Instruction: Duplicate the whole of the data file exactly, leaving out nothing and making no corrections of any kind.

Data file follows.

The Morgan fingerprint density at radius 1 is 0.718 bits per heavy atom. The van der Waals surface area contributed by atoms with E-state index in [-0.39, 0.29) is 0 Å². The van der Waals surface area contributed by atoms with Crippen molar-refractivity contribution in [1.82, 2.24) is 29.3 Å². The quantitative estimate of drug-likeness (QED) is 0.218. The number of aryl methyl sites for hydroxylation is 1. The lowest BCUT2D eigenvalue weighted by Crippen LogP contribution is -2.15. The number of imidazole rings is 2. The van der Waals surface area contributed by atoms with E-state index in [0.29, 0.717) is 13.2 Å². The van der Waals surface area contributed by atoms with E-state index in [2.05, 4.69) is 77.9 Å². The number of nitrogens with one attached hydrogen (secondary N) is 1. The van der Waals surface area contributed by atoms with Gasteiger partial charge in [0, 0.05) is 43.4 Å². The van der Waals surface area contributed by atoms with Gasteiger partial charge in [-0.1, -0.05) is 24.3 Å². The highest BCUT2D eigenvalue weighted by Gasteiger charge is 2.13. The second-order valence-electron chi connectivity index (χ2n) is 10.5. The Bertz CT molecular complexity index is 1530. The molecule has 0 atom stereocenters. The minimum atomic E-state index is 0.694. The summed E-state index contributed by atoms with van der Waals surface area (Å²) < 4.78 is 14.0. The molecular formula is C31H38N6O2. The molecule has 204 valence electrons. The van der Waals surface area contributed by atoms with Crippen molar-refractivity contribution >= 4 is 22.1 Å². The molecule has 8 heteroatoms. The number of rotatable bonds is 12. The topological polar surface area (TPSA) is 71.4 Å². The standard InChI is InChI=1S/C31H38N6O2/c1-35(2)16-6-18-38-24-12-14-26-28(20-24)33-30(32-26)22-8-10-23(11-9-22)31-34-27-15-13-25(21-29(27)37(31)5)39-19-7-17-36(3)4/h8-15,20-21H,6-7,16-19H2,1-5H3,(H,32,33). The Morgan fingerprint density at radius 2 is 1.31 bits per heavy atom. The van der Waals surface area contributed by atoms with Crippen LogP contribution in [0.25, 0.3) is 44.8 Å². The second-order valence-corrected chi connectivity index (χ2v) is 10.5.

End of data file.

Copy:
The Morgan fingerprint density at radius 1 is 0.718 bits per heavy atom. The van der Waals surface area contributed by atoms with E-state index in [-0.39, 0.29) is 0 Å². The van der Waals surface area contributed by atoms with Crippen molar-refractivity contribution in [1.82, 2.24) is 29.3 Å². The quantitative estimate of drug-likeness (QED) is 0.218. The number of aryl methyl sites for hydroxylation is 1. The lowest BCUT2D eigenvalue weighted by Crippen LogP contribution is -2.15. The number of imidazole rings is 2. The van der Waals surface area contributed by atoms with E-state index in [0.29, 0.717) is 13.2 Å². The van der Waals surface area contributed by atoms with E-state index in [2.05, 4.69) is 77.9 Å². The number of nitrogens with one attached hydrogen (secondary N) is 1. The van der Waals surface area contributed by atoms with Gasteiger partial charge in [0, 0.05) is 43.4 Å². The van der Waals surface area contributed by atoms with Gasteiger partial charge in [-0.1, -0.05) is 24.3 Å². The highest BCUT2D eigenvalue weighted by Gasteiger charge is 2.13. The second-order valence-electron chi connectivity index (χ2n) is 10.5. The Bertz CT molecular complexity index is 1530. The molecule has 0 atom stereocenters. The minimum atomic E-state index is 0.694. The summed E-state index contributed by atoms with van der Waals surface area (Å²) < 4.78 is 14.0. The molecular formula is C31H38N6O2. The molecule has 204 valence electrons. The van der Waals surface area contributed by atoms with Crippen molar-refractivity contribution >= 4 is 22.1 Å². The molecule has 8 heteroatoms. The number of rotatable bonds is 12. The topological polar surface area (TPSA) is 71.4 Å². The standard InChI is InChI=1S/C31H38N6O2/c1-35(2)16-6-18-38-24-12-14-26-28(20-24)33-30(32-26)22-8-10-23(11-9-22)31-34-27-15-13-25(21-29(27)37(31)5)39-19-7-17-36(3)4/h8-15,20-21H,6-7,16-19H2,1-5H3,(H,32,33). The Morgan fingerprint density at radius 2 is 1.31 bits per heavy atom. The van der Waals surface area contributed by atoms with Crippen LogP contribution in [0.25, 0.3) is 44.8 Å². The second-order valence-corrected chi connectivity index (χ2v) is 10.5.